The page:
Why does chronic inflammation occur?
Persistence of a damaging stimulus (chronic insult)
Complete healing after resolution of acute inflammation cannot occur
Chronic inflammation is the body's response to continued tissue necrosis and organisation
What cells are involved in chronic inflammation?
Name 5 possible outcomes of chronic inflammation
Continued chronic inflammation
Change in tissue function (atrophy, metaplasia)
Resolution (healing one stimulus is removed)
Scarring with dysfunction (e.g. cirrhosis)
Catastrophe (tissue insult worsens)
Name 4 things that cause macrophage activation
Cytokines (particularly IFNg)
Bacterial endotoxins (via TLRs)
Chemical mediators of inflammation (e.g. ILs)
proteins on the extracellular matrix
What are the effects that activation has on macrophages?
Increased size and epitheliod cell type
Increased lysosomal activity
Increased metabolic rate
Increased phagocytic activity
Increased ability to kill microbes
Increased ROS RNS
In what situations is chronic inflammation seen?
Persisting infection (H. pylori, TB)
Chronic or autoimmune diseases (bronchitis, Chron's, Rheumatoid arthritis)
Foreign material (sutures, silica)
Inadequate blood supply or persisting insult (ulcers, bed sores)
How is chronic inflammation defined?
Inflammation lasting over 24-48hrs to years
What are the three components of chronic inflammation?
Ongoing inflammation (lymphocytes, macrophages, eosinophils, plasma cells)
Ongoing tissue repair (angiogenesis and fibrosis)
Ongoing tissue destruction (necrosis)
Gastric ulcers are a result of chronic inflammation
Name two factors favouring ulceration and two factors affecting healing
Good blood supply
What are the morphological features of peptic ulcers?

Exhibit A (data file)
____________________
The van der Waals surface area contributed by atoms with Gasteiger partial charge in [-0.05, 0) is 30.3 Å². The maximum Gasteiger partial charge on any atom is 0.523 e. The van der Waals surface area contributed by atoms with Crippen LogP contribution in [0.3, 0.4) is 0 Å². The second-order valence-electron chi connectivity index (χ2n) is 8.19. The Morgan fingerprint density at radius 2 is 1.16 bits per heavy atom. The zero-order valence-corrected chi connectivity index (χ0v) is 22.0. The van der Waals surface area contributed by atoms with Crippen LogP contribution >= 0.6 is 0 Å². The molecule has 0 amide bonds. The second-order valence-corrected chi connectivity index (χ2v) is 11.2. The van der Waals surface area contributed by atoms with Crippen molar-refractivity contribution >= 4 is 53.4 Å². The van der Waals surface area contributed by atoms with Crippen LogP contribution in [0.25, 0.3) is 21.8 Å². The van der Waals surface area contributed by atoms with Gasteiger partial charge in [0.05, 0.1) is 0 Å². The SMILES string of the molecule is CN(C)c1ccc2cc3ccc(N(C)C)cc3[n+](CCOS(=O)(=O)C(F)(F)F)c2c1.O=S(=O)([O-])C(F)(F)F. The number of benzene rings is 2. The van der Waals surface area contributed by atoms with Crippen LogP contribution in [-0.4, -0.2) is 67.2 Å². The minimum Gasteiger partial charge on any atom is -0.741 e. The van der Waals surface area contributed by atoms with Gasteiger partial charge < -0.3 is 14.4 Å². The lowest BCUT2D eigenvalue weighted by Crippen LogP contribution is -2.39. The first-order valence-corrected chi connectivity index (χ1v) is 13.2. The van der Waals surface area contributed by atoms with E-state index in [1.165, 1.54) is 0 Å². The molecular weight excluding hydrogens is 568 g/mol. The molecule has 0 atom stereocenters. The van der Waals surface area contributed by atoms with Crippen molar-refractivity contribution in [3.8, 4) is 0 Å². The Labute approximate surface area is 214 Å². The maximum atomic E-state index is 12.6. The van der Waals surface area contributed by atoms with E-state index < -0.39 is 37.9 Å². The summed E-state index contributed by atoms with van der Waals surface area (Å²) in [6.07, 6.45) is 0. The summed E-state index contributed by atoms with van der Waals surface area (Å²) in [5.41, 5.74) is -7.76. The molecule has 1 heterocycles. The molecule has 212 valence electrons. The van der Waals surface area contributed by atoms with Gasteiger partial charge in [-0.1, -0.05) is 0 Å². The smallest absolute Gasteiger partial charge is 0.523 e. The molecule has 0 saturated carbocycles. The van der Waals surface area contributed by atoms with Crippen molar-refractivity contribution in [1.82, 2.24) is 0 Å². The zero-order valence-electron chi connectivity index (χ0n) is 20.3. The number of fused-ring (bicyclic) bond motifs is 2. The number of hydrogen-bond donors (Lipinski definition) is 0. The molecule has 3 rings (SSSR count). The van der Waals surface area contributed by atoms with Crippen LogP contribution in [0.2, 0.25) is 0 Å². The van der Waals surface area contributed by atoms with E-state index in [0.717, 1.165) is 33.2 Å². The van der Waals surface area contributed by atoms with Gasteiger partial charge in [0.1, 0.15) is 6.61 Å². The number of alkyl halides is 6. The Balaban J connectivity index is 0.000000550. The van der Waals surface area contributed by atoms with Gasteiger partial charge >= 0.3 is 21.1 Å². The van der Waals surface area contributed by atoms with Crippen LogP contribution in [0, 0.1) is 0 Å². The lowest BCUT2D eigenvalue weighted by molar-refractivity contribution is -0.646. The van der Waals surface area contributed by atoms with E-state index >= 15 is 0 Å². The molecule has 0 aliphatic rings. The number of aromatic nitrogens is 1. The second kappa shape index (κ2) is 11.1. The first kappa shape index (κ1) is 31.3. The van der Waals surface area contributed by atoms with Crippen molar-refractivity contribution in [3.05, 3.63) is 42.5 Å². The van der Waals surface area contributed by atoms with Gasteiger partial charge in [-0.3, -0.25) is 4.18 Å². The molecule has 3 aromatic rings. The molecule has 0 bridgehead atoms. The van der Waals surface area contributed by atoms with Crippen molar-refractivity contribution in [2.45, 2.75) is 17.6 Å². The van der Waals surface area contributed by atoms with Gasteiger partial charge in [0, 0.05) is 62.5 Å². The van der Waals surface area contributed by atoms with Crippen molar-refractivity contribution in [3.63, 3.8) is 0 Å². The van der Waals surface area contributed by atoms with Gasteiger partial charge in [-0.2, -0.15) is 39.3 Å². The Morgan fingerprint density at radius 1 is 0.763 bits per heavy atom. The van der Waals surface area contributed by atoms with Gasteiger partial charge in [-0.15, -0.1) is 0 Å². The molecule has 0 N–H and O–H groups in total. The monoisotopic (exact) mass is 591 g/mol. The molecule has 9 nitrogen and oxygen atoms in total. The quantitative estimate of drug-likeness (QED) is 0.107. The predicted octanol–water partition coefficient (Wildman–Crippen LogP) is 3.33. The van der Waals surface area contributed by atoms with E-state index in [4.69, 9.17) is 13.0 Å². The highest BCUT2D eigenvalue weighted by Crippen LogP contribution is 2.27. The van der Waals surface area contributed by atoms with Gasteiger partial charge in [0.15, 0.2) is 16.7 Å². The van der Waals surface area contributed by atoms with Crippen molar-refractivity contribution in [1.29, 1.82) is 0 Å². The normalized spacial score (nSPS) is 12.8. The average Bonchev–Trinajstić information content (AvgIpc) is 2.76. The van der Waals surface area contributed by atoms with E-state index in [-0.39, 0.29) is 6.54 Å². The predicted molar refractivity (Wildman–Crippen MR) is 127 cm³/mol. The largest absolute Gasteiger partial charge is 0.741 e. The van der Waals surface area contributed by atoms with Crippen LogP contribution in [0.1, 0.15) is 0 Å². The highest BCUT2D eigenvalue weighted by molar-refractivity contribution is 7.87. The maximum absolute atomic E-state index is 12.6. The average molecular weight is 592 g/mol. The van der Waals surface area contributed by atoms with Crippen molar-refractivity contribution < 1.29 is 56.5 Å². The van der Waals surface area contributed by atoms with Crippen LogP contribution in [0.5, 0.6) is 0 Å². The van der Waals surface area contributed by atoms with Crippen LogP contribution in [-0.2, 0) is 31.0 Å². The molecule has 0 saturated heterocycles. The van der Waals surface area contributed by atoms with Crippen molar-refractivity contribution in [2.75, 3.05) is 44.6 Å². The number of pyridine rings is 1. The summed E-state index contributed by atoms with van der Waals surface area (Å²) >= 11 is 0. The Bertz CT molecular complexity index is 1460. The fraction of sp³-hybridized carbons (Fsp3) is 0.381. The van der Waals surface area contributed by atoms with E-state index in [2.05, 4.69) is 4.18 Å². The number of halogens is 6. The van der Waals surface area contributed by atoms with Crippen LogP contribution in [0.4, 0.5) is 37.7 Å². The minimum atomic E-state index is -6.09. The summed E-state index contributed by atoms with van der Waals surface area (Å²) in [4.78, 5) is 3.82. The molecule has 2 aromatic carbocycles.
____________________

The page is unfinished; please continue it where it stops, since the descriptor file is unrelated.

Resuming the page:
The base of peptic ulcers is smooth and clean as a result of peptic digestion of exudate, and blood vessels may be evident.
In active ulcers the base may have a neutrophilic inflammatory infiltrate.
Beneath this, active granulation tissue infiltrated with mononuclear leukocytes and a fibrous or collagenous scar forms the ulcer base.
Vessel walls within the scarred area are typically thickened and are occasionally thrombosed. Scarring may involve the entire thickness of the wall and gather the surrounding mucosa into folds that radiate outward.
Name 3 functions of macrophages
Phagocytosis and destruction of bacteria and debris
Control of other inflammatory cells by secreting cytokines
Process and present antigen to T cells
Secrete factors involved in tissue destruction and repair
Name 4 types of tissue macrophages and where they are found
Kupffer cells: liver
Microglia: neural tissue
Epithelioid cells: granulomas
Alveolar macrophages: lung
Histiocytes/Giant cells: Connective Tissue
How do chronic peptic ulcers arise?
The lining of the stomach is usually protected from acid and proteolytic enzymes by a thick alkaline mucus layer on the surface of the epithelium.
If this is degraded then the acid and enzymes destroy the epithelium and supporting stroma, causing ulceration.
Tissue damage stimulates an acute inflammatory reaction with the formation of exudate near the surface of the ulcer, granulation tissue forms to promote healing and repair. Id the healing response cannot overcome the persistent damage caused by gastric acid then a chronic gastric ulcer results that may persist for years.
What are the possibel outcomes of a peptic ulcer?
Healing: damaging stimulus overcome by healing process
Perforation: healing and repair mechanisms overwhelmed by continued damage from gastric acid, ulceration continues, penetrating the thickness of the stomach wall
Chronic ulcer: damage caused by acid is counterbalanced by healing process, results in a persistent ulcer.
How do granulamatous inflammatory reactions occur?
These reactions occue when neutrophil phagocytosis is inadequate to neutralise the causative agent.
Chronic inflammatory response where neutrophils are replaced by lymphocytes and macrophages which form clusters (granulomas)
Name 5 products secreted by macrophages and state their effects
Remove damaged tissue from site of injury
Bacterial and cell killing
Stimulate fibroblast proliferation and collagen synthesis
IL-1, cytokines, TNFa
Angiogenesis and fibroblast migration
VEGF, FGF, PDGF